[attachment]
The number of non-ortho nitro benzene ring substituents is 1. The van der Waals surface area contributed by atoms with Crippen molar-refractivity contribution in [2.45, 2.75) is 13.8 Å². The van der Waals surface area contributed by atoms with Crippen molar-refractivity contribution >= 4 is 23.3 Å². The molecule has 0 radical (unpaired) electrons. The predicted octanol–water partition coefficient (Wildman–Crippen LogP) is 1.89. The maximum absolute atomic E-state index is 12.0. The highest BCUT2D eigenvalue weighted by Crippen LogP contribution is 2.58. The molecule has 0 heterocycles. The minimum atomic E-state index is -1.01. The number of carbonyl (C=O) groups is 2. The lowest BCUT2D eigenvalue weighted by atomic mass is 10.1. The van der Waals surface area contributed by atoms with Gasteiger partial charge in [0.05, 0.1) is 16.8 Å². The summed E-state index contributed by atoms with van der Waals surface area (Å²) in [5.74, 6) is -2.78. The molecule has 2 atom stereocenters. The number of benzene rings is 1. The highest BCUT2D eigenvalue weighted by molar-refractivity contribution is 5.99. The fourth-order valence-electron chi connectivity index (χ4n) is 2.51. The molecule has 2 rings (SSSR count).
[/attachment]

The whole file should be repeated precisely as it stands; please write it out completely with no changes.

The number of non-ortho nitro benzene ring substituents is 1. The van der Waals surface area contributed by atoms with Crippen molar-refractivity contribution in [2.45, 2.75) is 13.8 Å². The van der Waals surface area contributed by atoms with Crippen molar-refractivity contribution >= 4 is 23.3 Å². The molecule has 0 radical (unpaired) electrons. The predicted octanol–water partition coefficient (Wildman–Crippen LogP) is 1.89. The maximum absolute atomic E-state index is 12.0. The highest BCUT2D eigenvalue weighted by Crippen LogP contribution is 2.58. The molecule has 0 heterocycles. The minimum atomic E-state index is -1.01. The number of carbonyl (C=O) groups is 2. The lowest BCUT2D eigenvalue weighted by atomic mass is 10.1. The van der Waals surface area contributed by atoms with Gasteiger partial charge in [0.05, 0.1) is 16.8 Å². The summed E-state index contributed by atoms with van der Waals surface area (Å²) in [5.74, 6) is -2.78. The molecule has 2 atom stereocenters. The number of benzene rings is 1. The highest BCUT2D eigenvalue weighted by molar-refractivity contribution is 5.99. The fourth-order valence-electron chi connectivity index (χ4n) is 2.51. The molecule has 2 rings (SSSR count).